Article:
Humans spend a lot of time thinking about our species’ origins. The questions of "what are we?" and "where did we come from?" are common to most religions, and are some of the fundamental motivations of scientific inquiry. Of course, not all answers to these questions are equally valid, but sometimes they lead to some pretty interesting speculations. Case in point is the so-called “prison planet” hypothesis, which posits that humans are actually an alien species banished to Earth because we just couldn’t behave in our original alien utopia.
The topic is most thoroughly addressed in Humans Are Not From Earth, a “scientific evaluation of the evidence” that was self-published by a Dr. Ellis Silver. Silver is repeatedly described as a “US ecologist” anywhere the book is mentioned, but I was unable to find any scholarly research published by Silver, who is supposedly working to clean plastic debris from the Pacific.
But initial skepticism of the source material aside, perhaps Silver’s theory of Earth-as-a-prison stands on its own? There’s a decent amount of people who think there’s a case to be made for the theory, including Alex Jones, who went so far as to name his website after it.
According to Silver, a number of pieces of evidence suggest that humans are actually an alien species based on how maladapted we seem to be to the terrestrial environment. Some examples he cites as evidence that we are not of this world are as follows: Our tendency to sunburn easily, our dislike of naturally occurring foods, high rates of chronic disease and high rates of infant mortality.
Aside from these facts, Silver also told Yahoo! News that “there’s a prevailing feeling among many people that they don’t belong here or that something ‘just isn’t right.’” So while Earth approximates our needs as humans, it’s not exactly right and that’s killing us. But why were we sent to Earth in the first place, if it is so bad for us? According to Silver, one need only look at humanity’s immense capacity for violence to understand why our home planet might have wanted us to GTFO. On this view, we were condemned to this prison planet until we learned to behave, at which point we’ll be able to return home.
Is there any real evidence to back up Silver’s observations? It seems the answer is a resounding no. In the first place, much of Silver’s argument is based on highly selective readings of differences between species. For example, Silver looks at how lizards are able to lie in the sun for hours without getting sunburned or skin cancer, yet humans are not. Aside from the fact that humans and lizards are not at all the same thing (although 12 million Americans might argue otherwise), humans are also not the only animals that sunburn: so do rhinos, elephants and other mammals whose skin is not covered by feathers, scales or fur.
Another damning piece of evidence is the genetic similarity between humans and chimps, with whom we share about 99 percent of our DNA. This suggests a long evolutionary history shared by us and our furry companions, with the human line only splitting off from the chimp evolutionary trajectory about five or six million years ago—a blink of an eye in the evolutionary scheme of things.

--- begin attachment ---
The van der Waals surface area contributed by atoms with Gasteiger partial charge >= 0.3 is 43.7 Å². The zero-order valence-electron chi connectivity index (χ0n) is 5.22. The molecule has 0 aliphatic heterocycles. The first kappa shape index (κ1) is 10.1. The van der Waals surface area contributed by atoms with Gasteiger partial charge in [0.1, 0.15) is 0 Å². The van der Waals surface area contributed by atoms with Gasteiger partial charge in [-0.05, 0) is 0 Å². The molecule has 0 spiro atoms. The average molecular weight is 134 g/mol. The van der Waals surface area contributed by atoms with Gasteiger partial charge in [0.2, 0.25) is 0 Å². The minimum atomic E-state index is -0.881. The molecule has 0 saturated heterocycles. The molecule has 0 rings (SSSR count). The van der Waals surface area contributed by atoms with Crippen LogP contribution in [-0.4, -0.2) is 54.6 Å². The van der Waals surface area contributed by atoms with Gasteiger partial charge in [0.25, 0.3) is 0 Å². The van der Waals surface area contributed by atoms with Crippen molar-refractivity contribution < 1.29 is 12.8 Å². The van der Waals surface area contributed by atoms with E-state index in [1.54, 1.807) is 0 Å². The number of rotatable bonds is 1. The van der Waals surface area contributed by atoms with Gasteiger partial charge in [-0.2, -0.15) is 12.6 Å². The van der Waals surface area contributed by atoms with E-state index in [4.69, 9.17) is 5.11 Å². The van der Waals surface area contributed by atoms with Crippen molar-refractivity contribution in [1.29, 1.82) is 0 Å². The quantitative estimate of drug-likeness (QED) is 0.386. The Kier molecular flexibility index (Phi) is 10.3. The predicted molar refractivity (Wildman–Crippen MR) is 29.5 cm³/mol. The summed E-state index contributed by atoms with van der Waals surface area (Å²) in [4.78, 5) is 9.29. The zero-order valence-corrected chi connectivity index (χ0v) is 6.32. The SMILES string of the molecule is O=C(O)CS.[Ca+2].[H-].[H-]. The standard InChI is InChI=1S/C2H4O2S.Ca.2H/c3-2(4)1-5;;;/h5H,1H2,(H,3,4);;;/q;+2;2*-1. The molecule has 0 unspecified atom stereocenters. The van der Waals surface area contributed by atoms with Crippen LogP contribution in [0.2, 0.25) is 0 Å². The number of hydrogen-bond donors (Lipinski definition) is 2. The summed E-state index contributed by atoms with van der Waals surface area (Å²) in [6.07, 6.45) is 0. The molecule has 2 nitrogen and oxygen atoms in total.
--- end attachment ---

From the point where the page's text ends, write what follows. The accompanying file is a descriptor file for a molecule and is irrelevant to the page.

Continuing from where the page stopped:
Moreover, every living thing on Earth shares common genetic and metabolic apparatuses, which, according to Bioinformatician Bernhard Haubold of the Max Planck Institute, makes it “very likely that there once existed a universal ancestor” and that in this sense, “all living things are related to each other.” So unless the aliens sent some bacteria to live in a prison, Silver’s thesis is very tenuous on this evidence alone.
Moreover, infant mortality is dropping steadily, and the cause of death isn’t so much linked to the large head of the baby, which makes giving birth deadly to the mother (as Silver contends), but rather malnutrition, disease and other environmental factors. And what about the fact that humans’ brains appear to be uniquely tailored to catch a buzz from cannabis, a plant that can be found around the world? Is it a coincidence, or are our alien wardens sympathetic?
The appeal of Silver’s theory is obvious. There are some definite quasi-Biblical undertones (humans are condemned to live in sin on Earth, those who figure out how to not do heinous things to one another will be delivered to heaven, etc.) as well as historical precedent. During the time of the British Empire, North America and Australia were both used as penal colonies to which British convicts would be sent and auctioned off to plantation owners. And when one looks around at all the violence in the world, it’s not hard to see how someone might imagine that we’re trapped in some kind of hellish, extraterrestrial prison.
In this case, however, it appears that reality is even more fantastic than our fictions. We weren’t dropped off here by aliens—instead, Earth’s millions of diverse lifeforms emerged from some common bacterial ancestors swimming around in a primordial goop. Life isn’t perfect here on Earth, but considering how random it is that life even exists here at all, it seems a bit pessimistic to insist on calling it a prison.